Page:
Cakes and Ale: Or the Skeleton in the Cupboard Setting & Symbolism

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Blackstable

The boyhood home of narrator William Ashenden, Blackstable is a seaside town in Kent County in southeastern England between the Thames River and the Straits of Dover. During William's childhood, Blackstable flourishes as colliers deliver coal from Newcastle. Breezes off the North Sea make summers there delightful. The town consists of a long, winding road, High Street, sided by two-story buildings—homes and shops—and side streets are beginning to appear. The harbor is surrounded by narrow alleys. The principle pubs in town are the Railway Arms, the Duke of Kent, and the Bear and Key. A station of the London, Chatham & Dover Railway stops in Blackstable.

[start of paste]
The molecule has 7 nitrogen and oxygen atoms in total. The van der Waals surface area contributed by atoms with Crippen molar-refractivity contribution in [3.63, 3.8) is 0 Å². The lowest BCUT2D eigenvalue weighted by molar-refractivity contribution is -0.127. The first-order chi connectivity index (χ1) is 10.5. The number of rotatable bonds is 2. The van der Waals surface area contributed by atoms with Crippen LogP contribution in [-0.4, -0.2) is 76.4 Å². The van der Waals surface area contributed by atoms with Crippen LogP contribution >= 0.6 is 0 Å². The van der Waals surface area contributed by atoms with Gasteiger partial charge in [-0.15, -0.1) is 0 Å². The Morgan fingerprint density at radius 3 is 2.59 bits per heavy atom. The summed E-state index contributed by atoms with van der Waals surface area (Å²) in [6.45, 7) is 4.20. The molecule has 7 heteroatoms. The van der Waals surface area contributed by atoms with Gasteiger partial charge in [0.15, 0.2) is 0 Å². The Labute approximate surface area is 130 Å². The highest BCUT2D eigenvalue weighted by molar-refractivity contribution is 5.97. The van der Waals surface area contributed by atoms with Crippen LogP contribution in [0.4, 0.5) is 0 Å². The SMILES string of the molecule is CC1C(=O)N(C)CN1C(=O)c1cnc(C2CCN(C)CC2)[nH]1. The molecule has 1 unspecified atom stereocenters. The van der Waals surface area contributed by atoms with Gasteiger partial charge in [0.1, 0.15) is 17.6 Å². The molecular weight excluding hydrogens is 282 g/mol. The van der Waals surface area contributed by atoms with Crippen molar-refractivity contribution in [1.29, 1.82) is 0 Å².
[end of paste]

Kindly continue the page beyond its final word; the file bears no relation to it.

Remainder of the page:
The local accent is East Anglian. Most natives are blue-eyed, high-cheeked, light-haired, clean, honest, ingenuous, and guileless. Summer vacationers from London are avoided and considered vulgar. Besides the Anglican church, which William's uncle pastors, Blackstable has a Congregational...

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This section contains 939 words
(approx. 3 pages at 400 words per page)
Buy the Cakes and Ale: Or the Skeleton in the Cupboard Study Guide
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